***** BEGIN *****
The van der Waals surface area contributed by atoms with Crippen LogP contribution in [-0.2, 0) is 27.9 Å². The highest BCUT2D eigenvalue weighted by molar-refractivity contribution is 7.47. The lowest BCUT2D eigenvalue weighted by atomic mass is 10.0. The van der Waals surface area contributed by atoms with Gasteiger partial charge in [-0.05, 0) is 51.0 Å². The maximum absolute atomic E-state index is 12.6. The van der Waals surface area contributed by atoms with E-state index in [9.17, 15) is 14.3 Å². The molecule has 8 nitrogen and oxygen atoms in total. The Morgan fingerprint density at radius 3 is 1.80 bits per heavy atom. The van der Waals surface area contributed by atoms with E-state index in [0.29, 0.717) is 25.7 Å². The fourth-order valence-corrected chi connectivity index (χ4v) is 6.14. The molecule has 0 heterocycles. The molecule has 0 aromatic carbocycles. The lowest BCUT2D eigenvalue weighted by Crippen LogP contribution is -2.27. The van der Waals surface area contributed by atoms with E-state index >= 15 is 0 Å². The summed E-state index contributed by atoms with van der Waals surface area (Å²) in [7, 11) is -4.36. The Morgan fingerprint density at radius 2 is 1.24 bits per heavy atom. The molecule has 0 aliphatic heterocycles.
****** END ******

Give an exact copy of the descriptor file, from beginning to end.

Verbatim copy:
The van der Waals surface area contributed by atoms with Crippen LogP contribution in [-0.2, 0) is 27.9 Å². The highest BCUT2D eigenvalue weighted by molar-refractivity contribution is 7.47. The lowest BCUT2D eigenvalue weighted by atomic mass is 10.0. The van der Waals surface area contributed by atoms with Gasteiger partial charge in [-0.05, 0) is 51.0 Å². The maximum absolute atomic E-state index is 12.6. The van der Waals surface area contributed by atoms with E-state index in [9.17, 15) is 14.3 Å². The molecule has 8 nitrogen and oxygen atoms in total. The Morgan fingerprint density at radius 3 is 1.80 bits per heavy atom. The van der Waals surface area contributed by atoms with E-state index in [0.29, 0.717) is 25.7 Å². The fourth-order valence-corrected chi connectivity index (χ4v) is 6.14. The molecule has 0 heterocycles. The molecule has 0 aromatic carbocycles. The lowest BCUT2D eigenvalue weighted by Crippen LogP contribution is -2.27. The van der Waals surface area contributed by atoms with E-state index >= 15 is 0 Å². The summed E-state index contributed by atoms with van der Waals surface area (Å²) in [7, 11) is -4.36. The Morgan fingerprint density at radius 2 is 1.24 bits per heavy atom. The molecule has 0 aliphatic heterocycles.